James added, "Police stopped me and my two friends in the midst of 50 people walking. Got out they car with guns in hand talking about show me ID smh." A spokesman for Milan's Carabinieri paramilitary police told The Associated Press on Sunday that racial profiling had no role in the "routine check."
The spokesman, who asked not to be identified as per usual procedures, said that one of the three Carabinieri officers who stopped James was carrying a M12 submachine gun and the other two officers had pistols on their belts but that no weapons were pointed during the check.
"(The M12) a weapon that we've been using for years and people here are used to seeing us with them," the police spokesman said. "Evidently there was a misunderstanding involving this guy who perhaps isn't used to these kinds of checks.
"We asked him for his documents and once they were checked everyone dispersed," the spokesman added. "For us it wasn't even a check worth reporting. It was an absolutely calm situation without any problems."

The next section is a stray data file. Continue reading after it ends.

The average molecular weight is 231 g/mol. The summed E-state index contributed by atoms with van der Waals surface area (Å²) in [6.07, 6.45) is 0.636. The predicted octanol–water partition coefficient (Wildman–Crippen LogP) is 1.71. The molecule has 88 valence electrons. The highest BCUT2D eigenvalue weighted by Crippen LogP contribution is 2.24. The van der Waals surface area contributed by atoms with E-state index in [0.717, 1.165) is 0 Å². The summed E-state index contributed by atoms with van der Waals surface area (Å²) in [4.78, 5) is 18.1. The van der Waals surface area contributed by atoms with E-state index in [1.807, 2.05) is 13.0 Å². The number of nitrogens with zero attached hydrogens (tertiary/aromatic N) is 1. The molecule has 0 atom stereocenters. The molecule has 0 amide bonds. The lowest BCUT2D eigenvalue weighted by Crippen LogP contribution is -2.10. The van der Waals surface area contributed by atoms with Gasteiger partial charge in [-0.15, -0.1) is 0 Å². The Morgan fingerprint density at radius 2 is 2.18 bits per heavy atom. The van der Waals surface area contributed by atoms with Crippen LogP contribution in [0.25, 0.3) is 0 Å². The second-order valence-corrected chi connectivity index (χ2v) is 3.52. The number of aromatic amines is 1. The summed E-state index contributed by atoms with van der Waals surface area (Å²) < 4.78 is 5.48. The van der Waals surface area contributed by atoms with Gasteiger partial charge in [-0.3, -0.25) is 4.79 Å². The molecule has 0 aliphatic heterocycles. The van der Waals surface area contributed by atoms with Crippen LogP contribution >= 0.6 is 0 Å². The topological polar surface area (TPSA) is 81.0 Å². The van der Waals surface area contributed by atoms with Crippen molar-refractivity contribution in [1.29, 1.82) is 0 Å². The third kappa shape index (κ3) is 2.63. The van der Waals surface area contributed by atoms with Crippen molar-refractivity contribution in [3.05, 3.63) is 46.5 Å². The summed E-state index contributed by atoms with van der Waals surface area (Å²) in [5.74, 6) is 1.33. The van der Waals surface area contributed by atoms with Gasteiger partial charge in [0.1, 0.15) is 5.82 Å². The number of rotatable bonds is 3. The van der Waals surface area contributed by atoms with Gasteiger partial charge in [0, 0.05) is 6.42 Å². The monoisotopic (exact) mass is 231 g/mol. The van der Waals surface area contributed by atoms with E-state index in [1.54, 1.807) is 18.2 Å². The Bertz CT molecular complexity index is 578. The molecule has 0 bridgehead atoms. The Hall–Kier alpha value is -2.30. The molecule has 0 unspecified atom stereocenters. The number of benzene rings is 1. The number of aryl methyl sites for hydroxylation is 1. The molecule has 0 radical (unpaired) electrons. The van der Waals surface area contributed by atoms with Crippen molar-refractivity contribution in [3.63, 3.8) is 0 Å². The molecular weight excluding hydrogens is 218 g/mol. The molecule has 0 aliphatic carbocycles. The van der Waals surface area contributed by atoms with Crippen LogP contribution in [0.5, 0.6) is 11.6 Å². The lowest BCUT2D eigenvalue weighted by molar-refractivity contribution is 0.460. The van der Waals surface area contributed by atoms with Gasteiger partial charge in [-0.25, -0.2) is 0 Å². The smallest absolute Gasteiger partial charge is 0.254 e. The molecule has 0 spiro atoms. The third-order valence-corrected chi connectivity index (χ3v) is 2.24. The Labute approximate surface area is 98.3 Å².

The police spokesman said that the check occurred on a residential street outside Milan's city center Saturday. Asked about James' claim that he and his friends were singled out among 50 people, the police spokesman said that "50 people may have passed during the entire check," adding that "that day those three officers must have stopped 50 people in all."
Random checks of pedestrians by police in Italy appear to be less frequent than occasional random checks of drivers of vehicles for anti-terrorism and other security controls. There was no immediate reply to a request sent by the AP to Olimpia Milano asking to speak to James.
The 28-year-old James previously played in the NBA briefly for the Phoenix Suns and New Orleans Pelicans.
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